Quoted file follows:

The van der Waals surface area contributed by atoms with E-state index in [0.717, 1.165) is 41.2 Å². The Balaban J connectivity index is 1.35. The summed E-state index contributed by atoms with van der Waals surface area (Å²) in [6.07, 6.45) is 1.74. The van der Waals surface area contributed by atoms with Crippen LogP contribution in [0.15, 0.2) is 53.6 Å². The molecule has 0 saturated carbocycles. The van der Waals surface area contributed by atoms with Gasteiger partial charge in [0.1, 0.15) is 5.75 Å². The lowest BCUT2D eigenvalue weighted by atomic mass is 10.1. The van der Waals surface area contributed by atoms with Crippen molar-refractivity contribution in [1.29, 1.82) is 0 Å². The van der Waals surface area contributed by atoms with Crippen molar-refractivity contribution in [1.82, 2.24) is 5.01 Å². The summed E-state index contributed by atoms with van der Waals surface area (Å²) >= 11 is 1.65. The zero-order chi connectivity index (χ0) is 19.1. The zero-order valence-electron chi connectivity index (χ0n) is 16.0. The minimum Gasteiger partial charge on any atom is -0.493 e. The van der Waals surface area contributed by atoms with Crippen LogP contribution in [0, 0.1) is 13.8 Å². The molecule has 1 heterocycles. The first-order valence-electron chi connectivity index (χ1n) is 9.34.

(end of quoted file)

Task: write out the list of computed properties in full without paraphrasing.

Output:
The van der Waals surface area contributed by atoms with E-state index in [0.717, 1.165) is 41.2 Å². The Balaban J connectivity index is 1.35. The summed E-state index contributed by atoms with van der Waals surface area (Å²) in [6.07, 6.45) is 1.74. The van der Waals surface area contributed by atoms with Crippen LogP contribution in [0.15, 0.2) is 53.6 Å². The molecule has 0 saturated carbocycles. The van der Waals surface area contributed by atoms with Gasteiger partial charge in [0.1, 0.15) is 5.75 Å². The lowest BCUT2D eigenvalue weighted by atomic mass is 10.1. The van der Waals surface area contributed by atoms with Crippen molar-refractivity contribution in [1.29, 1.82) is 0 Å². The van der Waals surface area contributed by atoms with Crippen molar-refractivity contribution in [1.82, 2.24) is 5.01 Å². The summed E-state index contributed by atoms with van der Waals surface area (Å²) >= 11 is 1.65. The zero-order chi connectivity index (χ0) is 19.1. The zero-order valence-electron chi connectivity index (χ0n) is 16.0. The minimum Gasteiger partial charge on any atom is -0.493 e. The van der Waals surface area contributed by atoms with Crippen LogP contribution in [0, 0.1) is 13.8 Å². The molecule has 1 heterocycles. The first-order valence-electron chi connectivity index (χ1n) is 9.34.